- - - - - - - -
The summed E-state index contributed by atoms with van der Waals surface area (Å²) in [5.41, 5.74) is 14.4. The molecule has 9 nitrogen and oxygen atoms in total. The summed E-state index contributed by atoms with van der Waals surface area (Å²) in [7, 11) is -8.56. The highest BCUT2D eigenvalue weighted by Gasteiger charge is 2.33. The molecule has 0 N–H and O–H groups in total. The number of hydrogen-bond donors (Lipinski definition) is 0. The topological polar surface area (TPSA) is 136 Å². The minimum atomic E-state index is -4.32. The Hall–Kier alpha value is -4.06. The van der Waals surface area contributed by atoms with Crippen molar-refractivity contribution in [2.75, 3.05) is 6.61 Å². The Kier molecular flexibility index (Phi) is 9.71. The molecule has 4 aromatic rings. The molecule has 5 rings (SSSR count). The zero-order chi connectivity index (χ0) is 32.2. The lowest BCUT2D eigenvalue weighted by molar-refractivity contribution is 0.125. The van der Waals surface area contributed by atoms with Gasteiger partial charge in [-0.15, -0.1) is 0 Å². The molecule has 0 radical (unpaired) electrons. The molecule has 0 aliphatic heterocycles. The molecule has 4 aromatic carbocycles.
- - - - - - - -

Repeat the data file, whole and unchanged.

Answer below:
The summed E-state index contributed by atoms with van der Waals surface area (Å²) in [5.41, 5.74) is 14.4. The molecule has 9 nitrogen and oxygen atoms in total. The summed E-state index contributed by atoms with van der Waals surface area (Å²) in [7, 11) is -8.56. The highest BCUT2D eigenvalue weighted by Gasteiger charge is 2.33. The molecule has 0 N–H and O–H groups in total. The number of hydrogen-bond donors (Lipinski definition) is 0. The topological polar surface area (TPSA) is 136 Å². The minimum atomic E-state index is -4.32. The Hall–Kier alpha value is -4.06. The van der Waals surface area contributed by atoms with Crippen molar-refractivity contribution in [2.75, 3.05) is 6.61 Å². The Kier molecular flexibility index (Phi) is 9.71. The molecule has 4 aromatic rings. The molecule has 5 rings (SSSR count). The zero-order chi connectivity index (χ0) is 32.2. The lowest BCUT2D eigenvalue weighted by molar-refractivity contribution is 0.125. The van der Waals surface area contributed by atoms with Gasteiger partial charge in [-0.15, -0.1) is 0 Å². The molecule has 0 radical (unpaired) electrons. The molecule has 0 aliphatic heterocycles. The molecule has 4 aromatic carbocycles.